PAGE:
Tuesday, October 24, 2017
Anthony trade is good and bad for the NBA
By Jason Lewis (Sports Editor)
Published February 23, 2011

Spike Lee, Knicks fan, photo by Jeff Lewis

New York Knicks fan Spike Lee, and other fans from major cities have a lot to cheer for as Los Angeles, New York, Boston, Miami, Chicago, and Dallas all have marquee players.  But fans of small market teams are pretty much left out in the cold. Photo by Jeff Lewis

In the short term the Anthony trade is great for the league, but it does show major issues within the NBA.  Issues that the NFL does not have.

By Jason Lewis
Sentinel Sports Editor

On the surface the Carmelo Anthony trade from Denver to New York is great for the league because it makes the Knicks relevant for the first time in decades. 

New York is the basketball mecca (supposedly), and it is the largest market in the nation.  Having a title contending team in that city is huge for the NBA.  New York being irrelevant is not good for a league that is popular because of its star power. 

With Anthony joining Amare Stoudemire in New York, every major NBA city has super star players.  Los Angeles, New York, Boston, Chicago, Miami, and Dallas all have marquee players, and they all are in a position to make championship runs. 

The NBA is top heavy, and it is stacked in the right cities, but as good as that sounds for the NBA right now, it really is not a great thing. 

The NFL is by far the best league in this country, and it is not even close.  Compared to the NBA, MLB, and the NHL, the NFL is printing money. 

Having stacked teams in major cities is good for the NBA right now, but that is not how the NFL is built.  The NFL has their talent spread throughout their 32 franchises, and every team has a chance to build a winner. 

The NFL’s Carolina Panthers, who play in Charlotte, only won two games last season and they had the worst record.  But not too long ago they were in the Super Bowl, and with the right moves they can be a playoff team within a couple years. 

The NBA’s Charlotte Bobcats have been a horrible franchise since they entered the NBA in 2004, and at this point there is not much hope for them to be competitive any time soon.     

The NBA is a star driven league, where as the NFL is a team driven league, and every team has the ability to build a winner quickly.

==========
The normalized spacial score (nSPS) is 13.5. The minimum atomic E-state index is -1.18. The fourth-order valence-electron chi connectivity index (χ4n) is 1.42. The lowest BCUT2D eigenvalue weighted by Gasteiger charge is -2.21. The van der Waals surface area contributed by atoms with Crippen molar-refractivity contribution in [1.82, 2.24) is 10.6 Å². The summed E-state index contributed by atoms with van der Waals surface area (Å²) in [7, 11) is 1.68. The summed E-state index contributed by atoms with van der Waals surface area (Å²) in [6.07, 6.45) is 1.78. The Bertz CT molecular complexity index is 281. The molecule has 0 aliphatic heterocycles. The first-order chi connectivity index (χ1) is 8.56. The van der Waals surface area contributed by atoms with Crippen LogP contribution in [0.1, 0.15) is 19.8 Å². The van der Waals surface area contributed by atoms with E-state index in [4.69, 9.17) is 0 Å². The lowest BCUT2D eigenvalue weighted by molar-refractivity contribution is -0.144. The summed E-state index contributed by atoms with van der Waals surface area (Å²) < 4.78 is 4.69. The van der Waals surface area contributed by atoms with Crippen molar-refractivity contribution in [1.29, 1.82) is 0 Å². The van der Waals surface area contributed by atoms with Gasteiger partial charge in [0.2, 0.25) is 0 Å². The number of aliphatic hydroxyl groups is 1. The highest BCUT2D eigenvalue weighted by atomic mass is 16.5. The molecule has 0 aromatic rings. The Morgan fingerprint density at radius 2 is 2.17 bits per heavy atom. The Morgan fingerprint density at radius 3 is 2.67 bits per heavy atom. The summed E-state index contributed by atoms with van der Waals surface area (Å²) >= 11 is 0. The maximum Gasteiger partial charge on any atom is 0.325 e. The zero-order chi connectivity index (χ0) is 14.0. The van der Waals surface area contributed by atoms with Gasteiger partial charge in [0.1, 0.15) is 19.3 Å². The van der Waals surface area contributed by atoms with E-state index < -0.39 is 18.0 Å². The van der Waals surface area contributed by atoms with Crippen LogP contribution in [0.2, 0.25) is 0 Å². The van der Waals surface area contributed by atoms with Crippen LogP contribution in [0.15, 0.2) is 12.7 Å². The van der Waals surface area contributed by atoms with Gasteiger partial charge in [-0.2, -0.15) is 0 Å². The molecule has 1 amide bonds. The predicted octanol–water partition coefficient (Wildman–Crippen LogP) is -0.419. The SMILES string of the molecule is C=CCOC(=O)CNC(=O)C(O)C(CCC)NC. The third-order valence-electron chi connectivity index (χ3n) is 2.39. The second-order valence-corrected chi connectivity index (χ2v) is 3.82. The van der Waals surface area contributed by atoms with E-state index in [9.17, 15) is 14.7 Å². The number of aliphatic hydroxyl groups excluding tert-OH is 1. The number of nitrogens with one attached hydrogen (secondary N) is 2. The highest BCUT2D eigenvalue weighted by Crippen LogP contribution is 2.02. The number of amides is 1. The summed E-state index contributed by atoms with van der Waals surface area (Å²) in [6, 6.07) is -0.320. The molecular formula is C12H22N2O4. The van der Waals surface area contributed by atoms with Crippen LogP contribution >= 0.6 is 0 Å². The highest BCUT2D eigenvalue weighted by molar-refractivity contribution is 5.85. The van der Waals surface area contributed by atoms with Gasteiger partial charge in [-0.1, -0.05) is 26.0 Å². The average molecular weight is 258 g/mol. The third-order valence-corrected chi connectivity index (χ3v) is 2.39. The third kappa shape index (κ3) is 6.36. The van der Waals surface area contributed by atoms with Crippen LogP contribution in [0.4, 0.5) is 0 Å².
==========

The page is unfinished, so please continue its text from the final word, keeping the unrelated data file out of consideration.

There are two problems with the NBA. 

The first problem is that there are too many franchises, and the league does not have enough talent to support 30 teams.  With “super” teams forming in Miami and now in New York, teams in Cleveland, Charlotte, Toronto,  Sacramento, and a number of other cities, cannot compete when all of the top players are trying to make their way to the big cities. 

The New Orleans Hornets All Star point guard Chris Paul is already making his plans to leave the team when his contract is up, and he has made it clear that he wants to join Stoudemire and Anthony in New York.  Utah All Star point guard Deron Williams is not expected to stay with the Jazz when his contract expires. 

Contracting a good six teams is the only way to save the watered down product that the NBA has.  There are some markets where the NBA simply does not need to be in, like New Orleans, who is one of many franchises that is claiming that they are losing money. 
Less teams means more talent for the existing teams.  The NBA first started to slide in the mid 1990s, when six new franchises were created. 

The other problem with the NBA is the guaranteed contracts. 

The NFL does not have guaranteed contracts, so when a player is under performing and hurting the team, he will be cut and a better player can be brought in.  NFL teams are not stuck with dead weight, or bad contracts, which allows them to rebuild their teams quickly. 

NBA teams with under performing players with big guaranteed contacts, which every team seems to have, have almost no chance of building a winner.  Teams cannot get rid of players who are not helping the team win games, all they can do is trade them to teams for their under performing players. 

Most middle of the road teams are simply out of luck because they are not in a position to get a good draft pick who could turn their team around, and they will not be able to trade for an All Star player. 

Even the bottom feeders are in a horrible position, because if they can draft the savior, chances are he will not stay long enough for that team to win a title, and the team will not be able to attract the best free agents to support their super star.

That is exactly what happened in Cleveland.  They had LeBron James, but none of the top free agents would go play in Cleveland.  Ron Artest was courted by James and the Cavs, but instead he chose to play for the Lakers, in Los Angeles.  

Eventually James bolted out of Cleveland, leaving that franchise in shambles. 

The only small market team that was able to beat the system is the San Antonio Spurs, who lucked into the No. 1 pick in the 1998 draft, which ended up being Tim Duncan.  Savvy  drafting landed them Tony Parker and Manu Ginobili. 

No other small market team has been able to do what the Spurs have done. 

A new labor agreement needs to be reached for there to be a NBA season next year.  If the NBA wants to give their franchises the ability to make deals to improve their teams, they need to get rid of fully guaranteed contracts.  It is working great in the NFL, where Green Bay and Pittsburgh, both small market teams, played in the Super Bowl, and many teams are able to bounce back quickly from poor seasons by rebuilding their rosters. 

The NBA is great in the big markets, but across the league, the NBA is not in good shape. 


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